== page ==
FOM: proof-theoretic ordinals; core mathematics; Tymoczko
Stephen G Simpson
simpson at math.psu.edu
Fri Jul 31 13:55:25 EDT 1998
Jeremy Avigad writes:
> You seem to feel that we should all agree on a single programmatic
> approach to f.o.m. and support it to the exclusion of all others.
Not at all. On the contrary, I want to explore in *explicit* detail
the following question:
How do the various contemporary directions of research in
mathematical logic contribute to f.o.m.?
I don't think that only proof theory or only certain branches of proof
theory have something to contribute, as you imputed to me. We were
discussing a particular instance:
What do proof-theoretic ordinals contribute to f.o.m.?
That was intended as a question, not a threat to your way of life.
> Do you mean to imply that computable functions, types, ordinals,
> notation systems, inductive definitions, etc. are not mathematical
> objects, but Goodstein sequences and graph minors are?
Yes, that's roughly what I'm saying. I would put it this way:
Ordinals such as epsilon_0, Gamma_0, types, recursion theory, etc. are
far from what is called "core mathematics". Goodstein sequences and
graph minors are much, much closer. This is an important distinction
for f.o.m. People who don't understand this distinction can't grasp
the significance of a lot of contemporary f.o.m. research. You are
not one of those people; you understand this distinction in some form
or another.
> Your tastes are not universal.
This isn't a matter of taste. It's a fact. Core mathematics consists
of algebra, analysis, geometry, differential equations, ..., not
higher-type recursion, ordinal notations, r.e. degrees, etc. The
latter are studied by logicians, not core mathematicians. Try
explaining Dialectica to a core mathematician.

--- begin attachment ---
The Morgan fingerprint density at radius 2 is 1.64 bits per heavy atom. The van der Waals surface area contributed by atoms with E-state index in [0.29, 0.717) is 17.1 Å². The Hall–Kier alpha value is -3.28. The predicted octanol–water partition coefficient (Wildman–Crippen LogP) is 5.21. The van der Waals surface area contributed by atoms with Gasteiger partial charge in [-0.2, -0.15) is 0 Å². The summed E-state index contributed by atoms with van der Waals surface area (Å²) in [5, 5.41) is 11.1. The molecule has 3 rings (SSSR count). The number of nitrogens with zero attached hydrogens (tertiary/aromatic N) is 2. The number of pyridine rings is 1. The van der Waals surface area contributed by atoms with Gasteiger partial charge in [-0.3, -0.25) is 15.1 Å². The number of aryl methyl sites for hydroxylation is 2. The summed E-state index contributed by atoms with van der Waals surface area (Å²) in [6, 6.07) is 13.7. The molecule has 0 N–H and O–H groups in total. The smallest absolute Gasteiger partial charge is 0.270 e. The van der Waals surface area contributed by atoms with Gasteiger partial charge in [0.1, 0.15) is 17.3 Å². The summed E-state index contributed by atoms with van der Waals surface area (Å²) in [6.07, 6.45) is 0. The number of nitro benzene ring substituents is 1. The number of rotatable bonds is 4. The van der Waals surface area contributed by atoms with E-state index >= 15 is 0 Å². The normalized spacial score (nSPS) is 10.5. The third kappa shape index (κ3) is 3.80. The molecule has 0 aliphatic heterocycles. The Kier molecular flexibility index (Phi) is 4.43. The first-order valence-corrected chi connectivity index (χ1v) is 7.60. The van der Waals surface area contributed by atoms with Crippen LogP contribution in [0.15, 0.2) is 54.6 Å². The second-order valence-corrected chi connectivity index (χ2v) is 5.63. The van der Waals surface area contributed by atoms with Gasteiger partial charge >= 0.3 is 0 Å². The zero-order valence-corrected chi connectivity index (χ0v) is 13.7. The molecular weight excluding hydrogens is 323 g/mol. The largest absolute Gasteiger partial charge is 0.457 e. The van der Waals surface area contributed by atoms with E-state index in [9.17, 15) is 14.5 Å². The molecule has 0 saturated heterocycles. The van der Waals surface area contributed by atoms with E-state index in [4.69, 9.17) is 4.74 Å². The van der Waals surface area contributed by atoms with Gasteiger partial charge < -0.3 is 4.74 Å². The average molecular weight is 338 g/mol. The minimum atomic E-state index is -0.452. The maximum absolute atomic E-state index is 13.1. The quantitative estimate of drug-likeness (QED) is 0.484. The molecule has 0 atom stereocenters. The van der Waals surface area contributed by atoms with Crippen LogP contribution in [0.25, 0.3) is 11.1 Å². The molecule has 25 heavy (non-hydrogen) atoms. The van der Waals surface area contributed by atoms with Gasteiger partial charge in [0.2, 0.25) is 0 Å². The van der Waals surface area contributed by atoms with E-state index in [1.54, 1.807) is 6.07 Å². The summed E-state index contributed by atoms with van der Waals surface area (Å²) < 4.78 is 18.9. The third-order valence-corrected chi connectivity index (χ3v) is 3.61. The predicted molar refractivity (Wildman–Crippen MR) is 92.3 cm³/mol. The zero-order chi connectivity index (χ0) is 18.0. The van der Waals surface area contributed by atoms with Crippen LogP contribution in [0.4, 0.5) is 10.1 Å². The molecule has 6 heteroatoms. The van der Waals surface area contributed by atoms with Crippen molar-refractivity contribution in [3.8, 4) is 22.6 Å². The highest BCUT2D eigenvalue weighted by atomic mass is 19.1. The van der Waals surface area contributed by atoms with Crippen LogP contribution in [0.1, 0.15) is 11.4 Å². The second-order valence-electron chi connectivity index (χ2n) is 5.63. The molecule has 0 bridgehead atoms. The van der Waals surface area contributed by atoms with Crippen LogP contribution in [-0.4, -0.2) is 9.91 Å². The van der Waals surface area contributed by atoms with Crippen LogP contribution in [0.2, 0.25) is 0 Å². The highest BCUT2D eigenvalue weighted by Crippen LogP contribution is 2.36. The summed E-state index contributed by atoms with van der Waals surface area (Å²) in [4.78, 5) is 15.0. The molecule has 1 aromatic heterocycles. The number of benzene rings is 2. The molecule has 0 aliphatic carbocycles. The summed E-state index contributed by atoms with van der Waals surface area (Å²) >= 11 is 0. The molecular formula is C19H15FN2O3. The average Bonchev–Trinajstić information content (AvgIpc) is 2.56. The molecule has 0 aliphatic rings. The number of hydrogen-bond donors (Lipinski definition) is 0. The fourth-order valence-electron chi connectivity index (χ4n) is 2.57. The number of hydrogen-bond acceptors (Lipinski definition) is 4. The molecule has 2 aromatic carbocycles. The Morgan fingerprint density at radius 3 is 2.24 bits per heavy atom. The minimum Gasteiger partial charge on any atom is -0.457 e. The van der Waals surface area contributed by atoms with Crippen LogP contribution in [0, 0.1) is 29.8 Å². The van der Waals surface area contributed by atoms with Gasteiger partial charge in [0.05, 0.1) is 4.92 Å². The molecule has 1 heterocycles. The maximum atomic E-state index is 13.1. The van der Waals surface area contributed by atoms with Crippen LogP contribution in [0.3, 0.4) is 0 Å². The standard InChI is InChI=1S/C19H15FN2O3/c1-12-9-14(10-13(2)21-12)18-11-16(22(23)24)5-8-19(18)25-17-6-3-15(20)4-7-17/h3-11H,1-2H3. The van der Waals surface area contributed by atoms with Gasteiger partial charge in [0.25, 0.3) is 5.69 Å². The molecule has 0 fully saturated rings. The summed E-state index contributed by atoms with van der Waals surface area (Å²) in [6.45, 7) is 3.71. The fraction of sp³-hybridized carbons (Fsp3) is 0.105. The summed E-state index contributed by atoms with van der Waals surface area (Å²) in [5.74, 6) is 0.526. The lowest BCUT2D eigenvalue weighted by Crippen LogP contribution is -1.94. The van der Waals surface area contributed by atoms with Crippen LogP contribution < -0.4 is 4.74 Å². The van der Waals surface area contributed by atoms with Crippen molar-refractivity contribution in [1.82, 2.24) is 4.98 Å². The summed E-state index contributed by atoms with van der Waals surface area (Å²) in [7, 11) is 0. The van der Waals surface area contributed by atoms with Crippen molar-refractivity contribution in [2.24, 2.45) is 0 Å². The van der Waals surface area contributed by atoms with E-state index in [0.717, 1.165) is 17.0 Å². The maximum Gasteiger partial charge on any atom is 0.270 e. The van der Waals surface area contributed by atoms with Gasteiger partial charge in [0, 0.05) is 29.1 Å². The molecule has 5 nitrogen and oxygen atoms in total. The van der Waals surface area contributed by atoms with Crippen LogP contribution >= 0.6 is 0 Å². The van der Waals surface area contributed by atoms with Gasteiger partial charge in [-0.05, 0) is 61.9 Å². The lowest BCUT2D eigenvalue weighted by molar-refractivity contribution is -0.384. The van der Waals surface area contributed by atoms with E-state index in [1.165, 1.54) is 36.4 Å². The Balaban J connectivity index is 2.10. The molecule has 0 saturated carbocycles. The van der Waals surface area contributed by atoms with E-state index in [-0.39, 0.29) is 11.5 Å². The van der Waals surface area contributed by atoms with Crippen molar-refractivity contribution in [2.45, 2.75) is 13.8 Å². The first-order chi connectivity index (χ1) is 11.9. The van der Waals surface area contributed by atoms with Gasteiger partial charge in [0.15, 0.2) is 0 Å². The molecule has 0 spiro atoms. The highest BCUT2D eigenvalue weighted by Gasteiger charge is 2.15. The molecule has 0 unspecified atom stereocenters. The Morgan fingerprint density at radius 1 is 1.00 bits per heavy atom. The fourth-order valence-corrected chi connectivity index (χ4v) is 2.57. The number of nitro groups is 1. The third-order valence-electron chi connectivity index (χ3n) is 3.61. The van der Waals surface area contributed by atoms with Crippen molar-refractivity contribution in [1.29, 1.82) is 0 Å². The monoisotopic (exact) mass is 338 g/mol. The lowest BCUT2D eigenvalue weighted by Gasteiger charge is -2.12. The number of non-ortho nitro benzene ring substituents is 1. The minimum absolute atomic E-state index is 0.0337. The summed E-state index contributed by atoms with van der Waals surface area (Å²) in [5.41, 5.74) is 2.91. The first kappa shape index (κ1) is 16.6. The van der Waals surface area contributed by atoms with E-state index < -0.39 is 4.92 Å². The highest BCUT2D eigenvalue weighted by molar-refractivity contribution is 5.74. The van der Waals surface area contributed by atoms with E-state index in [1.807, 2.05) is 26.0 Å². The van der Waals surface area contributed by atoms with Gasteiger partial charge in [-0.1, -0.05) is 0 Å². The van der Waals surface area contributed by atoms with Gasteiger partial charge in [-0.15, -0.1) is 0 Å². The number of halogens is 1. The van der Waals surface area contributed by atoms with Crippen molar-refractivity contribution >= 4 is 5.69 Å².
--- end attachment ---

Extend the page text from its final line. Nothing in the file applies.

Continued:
> given an interesting classical theory and an interesting
> constructive theory, it can be interesting to know that in fact the
> two prove the same Pi_2 arithmetic statements. The result is
> "foundational" because it clarifies the relationship between two
> fundamentally different conceptions of mathematics, by clarifying
> the relationship between two fundamentally different forms of
> mathematical reasoning.
I agree with this general point. But I'm not convinced that some of
the particular constructive theories such as intuitionistic ID(<omega)
are *mathematicially* interesting or natural. On the other hand, the
proof-theoretically equivalent theory Pi^1_1-CA_0 is *known* to be
mathematically natural. This has been shown by reverse mathematics.
> tell me how a combinatorial independence contributes to our
> understanding of the logical structure of mathematics (in a manner
> in accordance with the terms you've set above).
Well, for example, a combinatorial independence result shows that a
mathematically natural and therefore foundationally important formal
system, Pi^1_1-CA_0, although very strong from the viewpoint of
mathematical practice, does not suffice to prove a certain
mathematically natural theorem, the graph minor theorem. This is
clearly, obviously, a striking contribution to f.o.m.
> Then replace "combinatorial independence" everywhere by "ordinal
> analysis," and tell me why the result fails to meet your challenge.
It's not clear that we *can* substitute "ordinal analysis" here.
That's my point. If you know how to make this substitution, please
explain how. It's true that ordinal analysis contributes as a
technical tool in proving the combinatorial independence result.
That's also part of my point.
> These "anti-foundationalists" you refer to have their work cut out
> for them; right now, they have only some vague (though
> well-motivated) questions, and they are still groping around for a
> methodology.
Yes, that's right. "Quasi-empiricism" in a very unformed or
undeveloped state, as compared to f.o.m.
What I don't understand about these people is, why are they so angry
at f.o.m.? For example, Tymoczko's lead essay is entitled "Against
Foundations" and goes out of it's way to dump all over
"foundationalism", without ever defining that term. Why the
hostility?
-- Steve
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